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Skid Plate Options.

Discussion in '4th Gen 4Runners (2003-2009)' started by Stuck CAPS, Feb 24, 2017.

  1. Feb 24, 2017 at 1:49 PM
    #1
    Stuck CAPS

    Stuck CAPS [OP] Truck killer

    Joined:
    Apr 19, 2014
    Member:
    #78
    Messages:
    495
    Gender:
    Male
    First Name:
    Alex
    Vehicle:
    2007 Nautical Blue Metallic Limited V6 4x4
    ARB Bumper, Some Stuff, Some Other Stuff, and some Stuff.
    So the time has come to do some more modding, and I was really stuck for a while between getting some more (or replacing factory) skids and getting rock sliders. That was until my buddy had made the very valid point that if I'm sliding on my rock slider, and go under the truck, I'm basically SOL, whereas if I'm sliding on the skids, and i rub off on a running board, I might break it and have minimal body damage. This way, I've decided that because I already wheel the truck, and don't do anything I don't think I can relatively easily clear (as I don't have much armor despite the fat steel bumper on the front), that I should get skid plates, for those "Oh Shit" moments, as I already anticipate a lot more body damage than I usually get.

    TL;DR: I've decided to get skid plates before sliders, as the mechanical/suspension components are more valuable (in terms of survival and whatnot) than the body.

    Anyway, since I've decided to get skids, I'm wondering what options are actually realistic for my hella low budget and high learning curve.

    So far, I've looked into ARB specifically, as it should have no issues with the bumper, and all would fit together well. I'm concerned as to if I get skids from all over the place how much modification (if any) will need to be done in order to get them to fit. And will those modifications lower their respective strengths? will they lose their strength as a single unit?

    Another option I've looked into is making my own. This option doesn't seem like it involves much, other than measuring for holes and clearance, especially if I use some decently thick steel. I do, however, then, need to get good at welding.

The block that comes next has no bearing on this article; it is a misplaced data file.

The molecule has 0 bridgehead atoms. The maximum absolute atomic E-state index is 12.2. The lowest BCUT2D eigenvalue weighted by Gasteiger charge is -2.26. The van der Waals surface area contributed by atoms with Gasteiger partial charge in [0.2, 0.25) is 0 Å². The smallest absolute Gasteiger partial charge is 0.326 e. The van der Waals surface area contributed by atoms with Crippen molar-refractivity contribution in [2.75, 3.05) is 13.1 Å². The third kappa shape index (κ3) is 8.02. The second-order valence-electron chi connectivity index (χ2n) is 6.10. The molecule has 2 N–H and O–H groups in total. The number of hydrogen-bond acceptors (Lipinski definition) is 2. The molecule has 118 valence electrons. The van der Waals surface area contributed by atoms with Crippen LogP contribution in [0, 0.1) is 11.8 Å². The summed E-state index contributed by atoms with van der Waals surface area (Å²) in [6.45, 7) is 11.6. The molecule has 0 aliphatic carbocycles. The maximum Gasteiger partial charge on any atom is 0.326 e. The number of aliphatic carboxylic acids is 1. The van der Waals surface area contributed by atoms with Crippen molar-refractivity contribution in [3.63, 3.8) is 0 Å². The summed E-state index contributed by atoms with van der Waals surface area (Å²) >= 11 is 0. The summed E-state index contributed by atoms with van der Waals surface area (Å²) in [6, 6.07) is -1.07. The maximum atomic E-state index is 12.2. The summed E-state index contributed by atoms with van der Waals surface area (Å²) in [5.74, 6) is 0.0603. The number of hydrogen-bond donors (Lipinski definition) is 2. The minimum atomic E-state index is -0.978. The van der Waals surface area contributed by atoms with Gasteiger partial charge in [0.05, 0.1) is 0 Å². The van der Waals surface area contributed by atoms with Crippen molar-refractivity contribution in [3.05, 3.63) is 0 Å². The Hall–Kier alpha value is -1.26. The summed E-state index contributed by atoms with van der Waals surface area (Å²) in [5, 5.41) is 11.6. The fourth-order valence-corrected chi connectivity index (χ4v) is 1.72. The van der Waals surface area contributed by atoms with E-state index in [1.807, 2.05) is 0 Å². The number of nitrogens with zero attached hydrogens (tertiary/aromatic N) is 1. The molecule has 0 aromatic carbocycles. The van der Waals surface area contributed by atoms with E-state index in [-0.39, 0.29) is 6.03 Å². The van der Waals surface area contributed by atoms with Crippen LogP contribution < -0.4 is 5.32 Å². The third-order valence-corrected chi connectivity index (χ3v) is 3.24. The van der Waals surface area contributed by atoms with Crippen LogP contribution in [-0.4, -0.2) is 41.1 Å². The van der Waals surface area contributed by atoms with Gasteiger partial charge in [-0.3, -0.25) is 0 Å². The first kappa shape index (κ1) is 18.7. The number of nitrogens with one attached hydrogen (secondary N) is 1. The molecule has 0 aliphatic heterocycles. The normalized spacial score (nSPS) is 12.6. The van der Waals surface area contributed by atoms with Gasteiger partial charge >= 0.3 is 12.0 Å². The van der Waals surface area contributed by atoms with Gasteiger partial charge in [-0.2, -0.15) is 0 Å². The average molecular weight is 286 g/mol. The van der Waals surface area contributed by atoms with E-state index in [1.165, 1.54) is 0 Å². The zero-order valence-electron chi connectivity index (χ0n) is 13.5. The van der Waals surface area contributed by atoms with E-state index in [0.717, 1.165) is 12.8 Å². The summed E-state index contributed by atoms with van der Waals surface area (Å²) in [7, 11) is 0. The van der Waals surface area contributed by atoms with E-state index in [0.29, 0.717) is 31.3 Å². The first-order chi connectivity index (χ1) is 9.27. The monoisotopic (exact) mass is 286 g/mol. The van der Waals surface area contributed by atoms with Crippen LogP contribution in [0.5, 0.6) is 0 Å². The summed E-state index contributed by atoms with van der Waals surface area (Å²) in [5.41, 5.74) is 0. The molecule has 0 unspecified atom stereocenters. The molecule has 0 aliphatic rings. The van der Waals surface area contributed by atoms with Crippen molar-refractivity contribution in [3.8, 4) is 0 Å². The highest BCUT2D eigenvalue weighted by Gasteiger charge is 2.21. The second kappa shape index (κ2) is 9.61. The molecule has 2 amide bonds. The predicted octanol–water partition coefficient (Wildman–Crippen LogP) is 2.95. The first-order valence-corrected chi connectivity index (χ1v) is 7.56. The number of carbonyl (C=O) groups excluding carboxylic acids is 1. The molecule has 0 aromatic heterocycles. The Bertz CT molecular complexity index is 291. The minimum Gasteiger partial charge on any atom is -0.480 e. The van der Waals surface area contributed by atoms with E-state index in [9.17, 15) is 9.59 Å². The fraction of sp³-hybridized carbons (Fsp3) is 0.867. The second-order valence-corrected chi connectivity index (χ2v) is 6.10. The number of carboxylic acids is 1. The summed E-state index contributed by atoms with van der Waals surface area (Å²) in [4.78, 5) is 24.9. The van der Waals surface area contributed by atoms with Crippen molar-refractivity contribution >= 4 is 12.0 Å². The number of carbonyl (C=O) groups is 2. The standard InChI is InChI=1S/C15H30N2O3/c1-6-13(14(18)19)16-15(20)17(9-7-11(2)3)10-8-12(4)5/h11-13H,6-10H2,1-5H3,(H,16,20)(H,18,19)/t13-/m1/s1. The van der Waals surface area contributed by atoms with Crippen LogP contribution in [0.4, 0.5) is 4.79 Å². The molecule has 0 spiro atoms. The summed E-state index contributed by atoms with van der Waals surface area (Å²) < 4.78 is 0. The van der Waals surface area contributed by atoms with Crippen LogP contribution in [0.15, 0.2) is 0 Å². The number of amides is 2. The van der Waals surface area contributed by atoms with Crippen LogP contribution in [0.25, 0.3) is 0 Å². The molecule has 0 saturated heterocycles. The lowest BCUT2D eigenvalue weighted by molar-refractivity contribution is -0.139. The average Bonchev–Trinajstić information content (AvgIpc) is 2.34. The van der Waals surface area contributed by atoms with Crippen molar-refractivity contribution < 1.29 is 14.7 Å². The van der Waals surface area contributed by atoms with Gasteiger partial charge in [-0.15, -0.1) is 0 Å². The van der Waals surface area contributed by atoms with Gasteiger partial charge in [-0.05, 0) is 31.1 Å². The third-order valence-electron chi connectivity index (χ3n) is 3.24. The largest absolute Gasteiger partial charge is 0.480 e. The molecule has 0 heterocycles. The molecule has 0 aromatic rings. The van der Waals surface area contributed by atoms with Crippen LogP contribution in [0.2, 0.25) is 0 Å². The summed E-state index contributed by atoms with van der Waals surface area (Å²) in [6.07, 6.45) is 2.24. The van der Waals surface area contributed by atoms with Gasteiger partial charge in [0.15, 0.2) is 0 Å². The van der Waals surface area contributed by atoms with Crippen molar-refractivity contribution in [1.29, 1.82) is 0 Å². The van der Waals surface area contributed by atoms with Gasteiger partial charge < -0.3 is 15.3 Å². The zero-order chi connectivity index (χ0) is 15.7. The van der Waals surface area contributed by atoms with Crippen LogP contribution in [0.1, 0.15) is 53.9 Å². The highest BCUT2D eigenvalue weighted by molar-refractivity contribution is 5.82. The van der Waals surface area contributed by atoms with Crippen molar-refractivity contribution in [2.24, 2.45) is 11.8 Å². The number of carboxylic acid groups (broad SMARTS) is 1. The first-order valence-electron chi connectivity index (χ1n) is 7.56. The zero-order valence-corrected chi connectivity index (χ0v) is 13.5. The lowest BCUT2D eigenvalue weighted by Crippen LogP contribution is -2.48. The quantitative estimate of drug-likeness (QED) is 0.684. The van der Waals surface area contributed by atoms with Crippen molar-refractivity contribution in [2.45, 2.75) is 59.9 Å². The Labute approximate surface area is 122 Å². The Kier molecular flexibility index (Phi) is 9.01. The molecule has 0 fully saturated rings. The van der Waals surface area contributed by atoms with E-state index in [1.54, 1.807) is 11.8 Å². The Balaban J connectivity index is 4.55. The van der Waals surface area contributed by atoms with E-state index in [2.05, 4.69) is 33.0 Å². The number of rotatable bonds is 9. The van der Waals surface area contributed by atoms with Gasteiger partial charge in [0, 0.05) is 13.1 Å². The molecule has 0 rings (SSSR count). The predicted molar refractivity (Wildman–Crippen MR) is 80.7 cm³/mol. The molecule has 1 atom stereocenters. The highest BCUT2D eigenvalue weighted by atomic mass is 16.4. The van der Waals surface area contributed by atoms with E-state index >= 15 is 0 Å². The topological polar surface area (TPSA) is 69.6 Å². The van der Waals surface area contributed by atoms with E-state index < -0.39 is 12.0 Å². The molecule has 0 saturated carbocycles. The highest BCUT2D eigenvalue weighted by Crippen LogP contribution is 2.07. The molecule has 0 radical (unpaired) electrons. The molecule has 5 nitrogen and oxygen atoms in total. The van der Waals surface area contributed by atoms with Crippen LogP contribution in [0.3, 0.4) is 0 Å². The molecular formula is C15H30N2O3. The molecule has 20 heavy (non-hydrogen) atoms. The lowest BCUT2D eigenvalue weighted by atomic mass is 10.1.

Should I just bite the bullet and pay out the ass for skids? Or would I really save that much by making my own (given that that's time I can't work or anything).
     
  2. Feb 24, 2017 at 2:36 PM
    #2
    Dark Knight

    Dark Knight Get off my lawn

    Joined:
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    Jeff
    Based on your location maybe buy reputable skids and pick them up from a local shop. No shipping cost can help a lot.
     
    Stuck CAPS [OP] likes this.
  3. Feb 25, 2017 at 6:23 AM
    #3
    JerryM

    JerryM New Member

    Joined:
    Dec 20, 2015
    Member:
    #1304
    Messages:
    145
    Gender:
    Male
    First Name:
    jerry
    Vehicle:
    2016 4Runner Trail (KDSS)
    Pending
    Take look at the RCI skids . I got the full kit for $1200 and it makes a world of difference when i'm out off road. This is front to back Aluminum including the gas tank one. They did have the steel for a lot less but i want to save the extra weight for more mods that i already have on it. Very much worth it if you use the rig. Good luck

    IMG_1232.jpg
    IMG_1229.jpg
     
  4. Feb 25, 2017 at 6:25 AM
    #4
    Stuck CAPS

    Stuck CAPS [OP] Truck killer

    Joined:
    Apr 19, 2014
    Member:
    #78
    Messages:
    495
    Gender:
    Male
    First Name:
    Alex
    Vehicle:
    2007 Nautical Blue Metallic Limited V6 4x4
    ARB Bumper, Some Stuff, Some Other Stuff, and some Stuff.
    did your full set include the lca, rear diff, and rear link skids??
     
  5. Feb 25, 2017 at 6:27 AM
    #5
    JerryM

    JerryM New Member

    Joined:
    Dec 20, 2015
    Member:
    #1304
    Messages:
    145
    Gender:
    Male
    First Name:
    jerry
    Vehicle:
    2016 4Runner Trail (KDSS)
    Pending
    No i decided not to go with them cause i was get aluminum and will keep look for some but later.
     

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